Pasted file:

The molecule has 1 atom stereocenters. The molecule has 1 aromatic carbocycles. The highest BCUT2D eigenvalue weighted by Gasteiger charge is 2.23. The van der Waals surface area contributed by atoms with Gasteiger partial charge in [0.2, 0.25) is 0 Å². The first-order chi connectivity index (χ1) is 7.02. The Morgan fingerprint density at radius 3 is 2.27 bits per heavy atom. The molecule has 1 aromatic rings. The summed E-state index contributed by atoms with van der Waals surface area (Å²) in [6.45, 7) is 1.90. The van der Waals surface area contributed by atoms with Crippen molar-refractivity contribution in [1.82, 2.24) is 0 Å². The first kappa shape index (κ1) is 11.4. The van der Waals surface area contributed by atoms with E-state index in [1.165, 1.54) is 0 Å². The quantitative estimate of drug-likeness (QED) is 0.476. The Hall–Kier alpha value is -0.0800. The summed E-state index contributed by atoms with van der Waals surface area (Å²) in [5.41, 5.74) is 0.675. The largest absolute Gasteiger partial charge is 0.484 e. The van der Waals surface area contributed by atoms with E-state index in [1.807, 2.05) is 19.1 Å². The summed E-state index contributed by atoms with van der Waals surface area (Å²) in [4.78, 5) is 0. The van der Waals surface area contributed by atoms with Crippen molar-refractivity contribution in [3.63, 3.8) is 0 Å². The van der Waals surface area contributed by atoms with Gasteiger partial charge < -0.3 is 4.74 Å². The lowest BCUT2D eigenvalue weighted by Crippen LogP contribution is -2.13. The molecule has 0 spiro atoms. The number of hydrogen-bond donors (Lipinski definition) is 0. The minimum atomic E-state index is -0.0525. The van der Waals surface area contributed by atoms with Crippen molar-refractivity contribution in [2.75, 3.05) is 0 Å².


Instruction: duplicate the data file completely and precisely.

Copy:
The molecule has 1 atom stereocenters. The molecule has 1 aromatic carbocycles. The highest BCUT2D eigenvalue weighted by Gasteiger charge is 2.23. The van der Waals surface area contributed by atoms with Gasteiger partial charge in [0.2, 0.25) is 0 Å². The first-order chi connectivity index (χ1) is 7.02. The Morgan fingerprint density at radius 3 is 2.27 bits per heavy atom. The molecule has 1 aromatic rings. The summed E-state index contributed by atoms with van der Waals surface area (Å²) in [6.45, 7) is 1.90. The van der Waals surface area contributed by atoms with Crippen molar-refractivity contribution in [1.82, 2.24) is 0 Å². The first kappa shape index (κ1) is 11.4. The van der Waals surface area contributed by atoms with E-state index in [1.165, 1.54) is 0 Å². The quantitative estimate of drug-likeness (QED) is 0.476. The Hall–Kier alpha value is -0.0800. The summed E-state index contributed by atoms with van der Waals surface area (Å²) in [5.41, 5.74) is 0.675. The largest absolute Gasteiger partial charge is 0.484 e. The van der Waals surface area contributed by atoms with E-state index in [1.807, 2.05) is 19.1 Å². The summed E-state index contributed by atoms with van der Waals surface area (Å²) in [4.78, 5) is 0. The van der Waals surface area contributed by atoms with Crippen molar-refractivity contribution in [3.63, 3.8) is 0 Å². The van der Waals surface area contributed by atoms with Gasteiger partial charge < -0.3 is 4.74 Å². The lowest BCUT2D eigenvalue weighted by Crippen LogP contribution is -2.13. The molecule has 0 spiro atoms. The number of hydrogen-bond donors (Lipinski definition) is 0. The minimum atomic E-state index is -0.0525. The van der Waals surface area contributed by atoms with Crippen molar-refractivity contribution in [2.75, 3.05) is 0 Å².